Sift flour and salt together in a large bowl. In a small bowl, cream the yeast with 4 tablespoons lukewarm water and let rest for 15 minutes. Add yeast mixture, 1/2 cup lukewarm water, 3 tablespoons clarified butter, and egg to the flour and mix well to combine. Continue mixing until a soft dough forms. Turn dough out onto a lightly floured surface and knead for 10 minutes until smooth and elastic. Place in a large bowl that has been lightly greased with clarified butter. Turn dough to coat, and cover with lightly greased plastic wrap. Let rise in a warm, draft-free place for 1 1/2 to 2 hours, or until doubled in bulk. Preheat the broiler. Lightly grease a sheet of aluminum foil large enough to cover the bottom of the broiler. Turn the dough out onto a lightly floured surface and punch down. Divide into four equal pieces and shape into balls. (Dough may be frozen at this point.) Roll the dough out into oval shapes approximately 7 inches long and 4 inches wide. Place two pieces of dough onto aluminum foil. Brush more clarified butter on top of each oval and sprinkle with sesame seeds. Broil for 2 to 3 minutes, or until lightly golden and puffed up. Turn over, brush with butter, and sprinkle with sesame seeds. Continue to broil for another 1 to 2 minutes, or until golden. Repeat with remaining two pieces of dough. Serve warm or cool. Wrap in plastic and then aluminum foil to freeze.
Tip: Although chapati is traditionally served fresh out of the oven, it also freezes well. Try doubling this recipe and freezing the extra half. Defrost the bread when needed, and reheat under the broiler for 1 minute. You can also freeze the dough, defrost it, and proceed with the rest of the recipe another time.
What are your most exciting challenges right now?
I have many exciting challenges in my work each day. My number one priority is revealing world cultures through cuisine. Currently, I'm working on projects with The Walters Art Museum in Baltimore, Maryland, The Textile Museum in Washington DC, and The Kennedy Center in Washington DC where I am doing just that. I am challenged and inspired by linking the cuisine of the Mediterranean and Middle East with artwork, textiles, and the performing arts.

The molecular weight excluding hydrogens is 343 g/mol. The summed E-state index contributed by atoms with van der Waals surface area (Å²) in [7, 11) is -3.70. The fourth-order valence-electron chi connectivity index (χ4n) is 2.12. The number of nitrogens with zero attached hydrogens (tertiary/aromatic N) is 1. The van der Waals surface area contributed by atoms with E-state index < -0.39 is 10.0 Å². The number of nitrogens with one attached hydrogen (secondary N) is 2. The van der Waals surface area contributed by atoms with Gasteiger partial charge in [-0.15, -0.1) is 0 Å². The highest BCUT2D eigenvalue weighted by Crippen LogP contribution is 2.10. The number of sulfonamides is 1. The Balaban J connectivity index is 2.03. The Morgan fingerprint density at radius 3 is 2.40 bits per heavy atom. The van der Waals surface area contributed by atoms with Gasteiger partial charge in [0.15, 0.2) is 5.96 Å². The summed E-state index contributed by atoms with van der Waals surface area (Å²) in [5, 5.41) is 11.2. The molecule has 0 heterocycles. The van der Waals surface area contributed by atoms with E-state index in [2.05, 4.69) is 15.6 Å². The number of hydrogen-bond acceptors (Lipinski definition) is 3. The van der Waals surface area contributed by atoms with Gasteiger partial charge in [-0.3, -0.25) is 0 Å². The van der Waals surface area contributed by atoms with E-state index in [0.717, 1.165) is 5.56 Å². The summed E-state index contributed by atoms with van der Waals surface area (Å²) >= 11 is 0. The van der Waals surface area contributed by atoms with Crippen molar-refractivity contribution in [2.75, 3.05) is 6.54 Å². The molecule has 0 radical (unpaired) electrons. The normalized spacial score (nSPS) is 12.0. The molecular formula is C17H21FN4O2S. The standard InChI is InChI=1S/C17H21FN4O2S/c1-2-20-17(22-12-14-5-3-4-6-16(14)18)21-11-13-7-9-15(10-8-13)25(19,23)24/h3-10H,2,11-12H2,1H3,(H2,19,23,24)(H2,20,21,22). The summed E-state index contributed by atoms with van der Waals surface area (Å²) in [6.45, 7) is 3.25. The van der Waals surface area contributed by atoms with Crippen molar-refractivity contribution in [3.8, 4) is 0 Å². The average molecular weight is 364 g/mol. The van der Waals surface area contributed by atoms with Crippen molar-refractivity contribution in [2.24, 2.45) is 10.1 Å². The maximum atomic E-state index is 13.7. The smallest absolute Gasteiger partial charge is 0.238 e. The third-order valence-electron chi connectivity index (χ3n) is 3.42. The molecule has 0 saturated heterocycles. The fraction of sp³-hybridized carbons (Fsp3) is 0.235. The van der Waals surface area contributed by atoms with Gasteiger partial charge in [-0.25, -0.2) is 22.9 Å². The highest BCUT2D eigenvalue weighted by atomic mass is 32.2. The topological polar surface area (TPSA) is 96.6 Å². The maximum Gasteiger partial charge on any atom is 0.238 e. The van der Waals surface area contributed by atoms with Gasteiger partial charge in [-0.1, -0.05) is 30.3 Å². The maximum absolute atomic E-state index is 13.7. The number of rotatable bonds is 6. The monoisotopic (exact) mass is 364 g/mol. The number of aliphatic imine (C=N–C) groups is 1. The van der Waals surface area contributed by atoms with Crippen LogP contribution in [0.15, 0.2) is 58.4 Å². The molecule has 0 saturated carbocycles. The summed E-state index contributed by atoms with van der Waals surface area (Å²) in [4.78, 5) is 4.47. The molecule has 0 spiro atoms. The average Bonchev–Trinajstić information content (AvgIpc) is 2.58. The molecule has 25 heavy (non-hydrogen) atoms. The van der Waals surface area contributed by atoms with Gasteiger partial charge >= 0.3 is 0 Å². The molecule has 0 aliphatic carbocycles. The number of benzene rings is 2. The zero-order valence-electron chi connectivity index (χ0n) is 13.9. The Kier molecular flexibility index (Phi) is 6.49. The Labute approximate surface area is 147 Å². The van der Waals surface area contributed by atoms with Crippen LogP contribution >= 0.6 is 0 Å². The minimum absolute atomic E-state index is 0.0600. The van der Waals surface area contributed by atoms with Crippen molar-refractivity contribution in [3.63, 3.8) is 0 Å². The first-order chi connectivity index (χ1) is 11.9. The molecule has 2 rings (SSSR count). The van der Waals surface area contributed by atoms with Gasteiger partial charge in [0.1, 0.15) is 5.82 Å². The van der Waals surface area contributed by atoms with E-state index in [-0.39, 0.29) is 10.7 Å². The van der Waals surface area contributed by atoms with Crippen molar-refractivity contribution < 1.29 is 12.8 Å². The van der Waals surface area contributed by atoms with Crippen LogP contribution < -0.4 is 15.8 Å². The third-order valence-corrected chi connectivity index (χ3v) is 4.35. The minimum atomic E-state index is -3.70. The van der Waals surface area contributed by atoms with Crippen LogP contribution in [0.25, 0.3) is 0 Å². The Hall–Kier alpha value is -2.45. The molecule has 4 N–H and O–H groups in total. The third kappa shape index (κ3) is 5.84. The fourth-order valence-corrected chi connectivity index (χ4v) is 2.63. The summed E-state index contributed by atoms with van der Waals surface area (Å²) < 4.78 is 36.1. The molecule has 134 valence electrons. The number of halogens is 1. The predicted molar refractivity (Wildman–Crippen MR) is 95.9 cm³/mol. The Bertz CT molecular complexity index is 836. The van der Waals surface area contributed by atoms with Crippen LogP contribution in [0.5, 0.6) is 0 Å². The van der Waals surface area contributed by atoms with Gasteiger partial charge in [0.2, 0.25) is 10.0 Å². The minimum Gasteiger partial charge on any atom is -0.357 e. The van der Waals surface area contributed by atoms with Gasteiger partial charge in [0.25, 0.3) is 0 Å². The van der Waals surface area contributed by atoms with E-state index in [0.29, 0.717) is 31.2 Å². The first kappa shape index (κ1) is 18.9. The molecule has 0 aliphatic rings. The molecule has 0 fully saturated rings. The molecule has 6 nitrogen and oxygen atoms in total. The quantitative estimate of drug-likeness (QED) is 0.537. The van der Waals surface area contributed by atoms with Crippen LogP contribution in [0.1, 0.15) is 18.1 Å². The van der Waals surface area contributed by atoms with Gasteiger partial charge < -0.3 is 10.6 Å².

In my work as a restaurant consultant, I'm assisting restaurant owners and chefs develop story lines and themes for their restaurant menus. I actually wake up at 3:00 in the morning and run to the computer with ideas. I love it!
I believe that each one of us has special talents and characteristics which we can contribute to our fields. If you know that something is important and are passionate about it, go for it - even if no one else is doing it. Eventually other people will do it because you are!
Thursday, July 17, 2008
Production costs add up. The majority of the show has been paid for out of my pocket, but I have received funding from Matchbox, Ping by Charlie Chiang and Eat and Smile Foods. We are still working on taking our underwriting campaign to the national level.
Wednesday, July 16, 2008
On our third day we took the ferry to St. John. We had fun at Trunk Bay and ran into Wes, the owner of Captain Mayhem's. He invited us for a drink with his friends at Woody's Seafood Saloon. http://www.woodysseafood.com/. This local dive and hangout at Cruz Bay is more famous for its beers on tap than for its cuisine. It is known to be one of Kenny Chesney's favorite spots. I ordered the BBC (Baileys Banana Colada) and Corey got a $1 Coors Light. We had some blackened shrimp and calamari. The food was actually really tasty. Wes and his friends took off, but we hung around to watch the Cardinals and Cubs game and met John and Deidre. Deidre used to live in St. John so she knew all the best spots on the island. Turns out, John was going on an interview in DC and they might move here. Our new friends invited us to dinner at Rhumb Lines. http://www.rhumblinesstjohn.com/. Rhumb Lines Restaurant encompasses the flavors of the Caribbean as well as Pacific Rim cuisines. Don't be afraid of spice if you dine at this restaurant! We had some of the best pad thai that I've ever tasted, but it was also the spiciest. Rhumb Lines had a great laid back atmosphere with a woman (T-Bird) playing acoustic guitar in the background. Lots and lots of fun and delicious food.
n : a line on a sphere that cuts all meridians at the same angle; the path taken by a ship or plane that maintains a constant compass direction [syn: rhumb line, loxodrome]